Monday, February 16, 2009

PRSA-OKC Responds to Smear on the Profession

On Feb. 10, USA Today published a book review which casts the public relations profession in a most unflattering light. PRSA chapters across the country are responding to this attack on the profession. PRSA-OKC has submitted the following letter to the editor.

Thank you to Derinda Lowe, PRSA-OKC President, and Katherine Leidy, PRSA-OKC Advocacy Officer, for actively supporting PRSA's goal of advancing the profession and the professional. Well done, ladies.

Letter to the Editor

February 12, 2009
To the Editor:

As the public relations profession continues to take hits in the media, we feel it necessary to respond to comments made in a Feb. 10 USA Today book review regarding the profession. In his review of the book PR: A Persuasive Industry: Spin, Public Relations and the Shaping of the Modern Media by Trevor Morris and Simon Goldsworthy, Seth Brown presents the view that "PR is amoral, difficult to define, and difficult to measure." We'd like to share a local, insider's take on that notion.

As members of the Oklahoma City chapter of the Public Relations Society of America, we're part of a group of 157 metro area PR professionals who abide by a code of ethics that includes specific provisions for advancing the free flow of accurate and truthful information, and for disclosing all information necessary to foster informed decision making in a democratic society. These are professionals that serve an important role in fostering mutually beneficial relationships between the public and non-profit organizations, associations, government agencies, academic institutions and businesses. A majority of our members received a formal college education in public relations, communication and journalism, and 25 percent have taken the extra step to become accredited in public relations.

To the layperson, PR is often viewed as simply "publicity." Writing and disseminating information to the media and acting as a liaison between an organization and the media is but one small part of a PR professional's work. While it is the work that is most visible to the people who write about PR in the media and the people who read it, PR professionals and the organizations that hire them know that there is much more to it.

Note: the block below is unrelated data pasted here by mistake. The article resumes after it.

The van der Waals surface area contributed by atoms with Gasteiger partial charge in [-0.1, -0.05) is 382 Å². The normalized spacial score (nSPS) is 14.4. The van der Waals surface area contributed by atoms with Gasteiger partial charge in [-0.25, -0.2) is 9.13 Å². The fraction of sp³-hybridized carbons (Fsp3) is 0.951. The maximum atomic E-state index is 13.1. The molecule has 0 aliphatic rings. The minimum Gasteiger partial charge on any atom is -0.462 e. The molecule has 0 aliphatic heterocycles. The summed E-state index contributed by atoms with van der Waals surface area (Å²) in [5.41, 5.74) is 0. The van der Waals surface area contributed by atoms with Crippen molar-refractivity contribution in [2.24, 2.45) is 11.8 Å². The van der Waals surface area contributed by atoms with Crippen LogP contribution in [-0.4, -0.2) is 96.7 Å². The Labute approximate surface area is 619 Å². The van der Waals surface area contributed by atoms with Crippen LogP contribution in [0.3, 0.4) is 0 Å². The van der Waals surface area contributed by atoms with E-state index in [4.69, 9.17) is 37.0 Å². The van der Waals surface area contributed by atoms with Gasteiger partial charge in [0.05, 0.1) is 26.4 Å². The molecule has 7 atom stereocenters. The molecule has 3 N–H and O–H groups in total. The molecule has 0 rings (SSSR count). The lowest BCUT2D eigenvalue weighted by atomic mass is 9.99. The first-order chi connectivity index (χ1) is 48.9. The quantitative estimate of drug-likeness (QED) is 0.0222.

In our democratic, free society, PR helps people reach decisions and function more effectively by contributing to mutual understanding among groups and institutions through two-way communication and building relationships. It helps organizations understand the attitudes and values of different audiences in order to further the achievement of their goals. The PR professional serves as a counselor to management and acts as a mediator to help translate an organization's goals into reasonable, publicly acceptable policies and actions, and to mitigate risks.

Public relations involves a wide array of tactics and strategies, however its impact is easy to measure with both attitudinal and behavioral metrics, as well as financial measures, such as return-on-investment. PR's impact can be quantified in terms of sales, market share, brand awareness, stock price, reputation and trust, customer satisfaction, fundraising, employee morale and retention, event participation, Web site traffic, and regulatory changes.

We encourage those who want to learn more about the PR profession to visit the Oklahoma City PRSA chapter's website at and join us at one of our monthly luncheon meetings.

Derinda Lowe, APR, President
Katherine Leidy, ABC, APR, Advocacy Officer
Public Relations Society of America, Oklahoma City Chapter